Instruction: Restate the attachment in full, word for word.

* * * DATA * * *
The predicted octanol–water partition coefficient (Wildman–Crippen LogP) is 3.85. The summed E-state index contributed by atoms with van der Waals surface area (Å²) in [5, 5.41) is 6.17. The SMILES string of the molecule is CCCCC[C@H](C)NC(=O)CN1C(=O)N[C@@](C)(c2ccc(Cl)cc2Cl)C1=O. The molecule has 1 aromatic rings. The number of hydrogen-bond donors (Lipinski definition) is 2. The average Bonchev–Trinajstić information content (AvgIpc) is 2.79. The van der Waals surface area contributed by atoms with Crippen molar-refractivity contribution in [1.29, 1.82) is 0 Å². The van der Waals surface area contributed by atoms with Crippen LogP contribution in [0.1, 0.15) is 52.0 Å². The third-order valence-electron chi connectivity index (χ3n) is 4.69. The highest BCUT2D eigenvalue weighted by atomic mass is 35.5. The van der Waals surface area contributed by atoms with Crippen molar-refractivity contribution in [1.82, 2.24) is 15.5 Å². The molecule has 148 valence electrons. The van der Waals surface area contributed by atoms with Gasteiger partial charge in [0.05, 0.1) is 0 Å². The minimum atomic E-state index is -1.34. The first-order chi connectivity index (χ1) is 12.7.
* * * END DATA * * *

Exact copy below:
The predicted octanol–water partition coefficient (Wildman–Crippen LogP) is 3.85. The summed E-state index contributed by atoms with van der Waals surface area (Å²) in [5, 5.41) is 6.17. The SMILES string of the molecule is CCCCC[C@H](C)NC(=O)CN1C(=O)N[C@@](C)(c2ccc(Cl)cc2Cl)C1=O. The molecule has 1 aromatic rings. The number of hydrogen-bond donors (Lipinski definition) is 2. The average Bonchev–Trinajstić information content (AvgIpc) is 2.79. The van der Waals surface area contributed by atoms with Crippen molar-refractivity contribution in [1.29, 1.82) is 0 Å². The van der Waals surface area contributed by atoms with Crippen LogP contribution in [0.1, 0.15) is 52.0 Å². The third-order valence-electron chi connectivity index (χ3n) is 4.69. The highest BCUT2D eigenvalue weighted by atomic mass is 35.5. The van der Waals surface area contributed by atoms with Crippen molar-refractivity contribution in [1.82, 2.24) is 15.5 Å². The molecule has 148 valence electrons. The van der Waals surface area contributed by atoms with Gasteiger partial charge in [0.05, 0.1) is 0 Å². The minimum atomic E-state index is -1.34. The first-order chi connectivity index (χ1) is 12.7.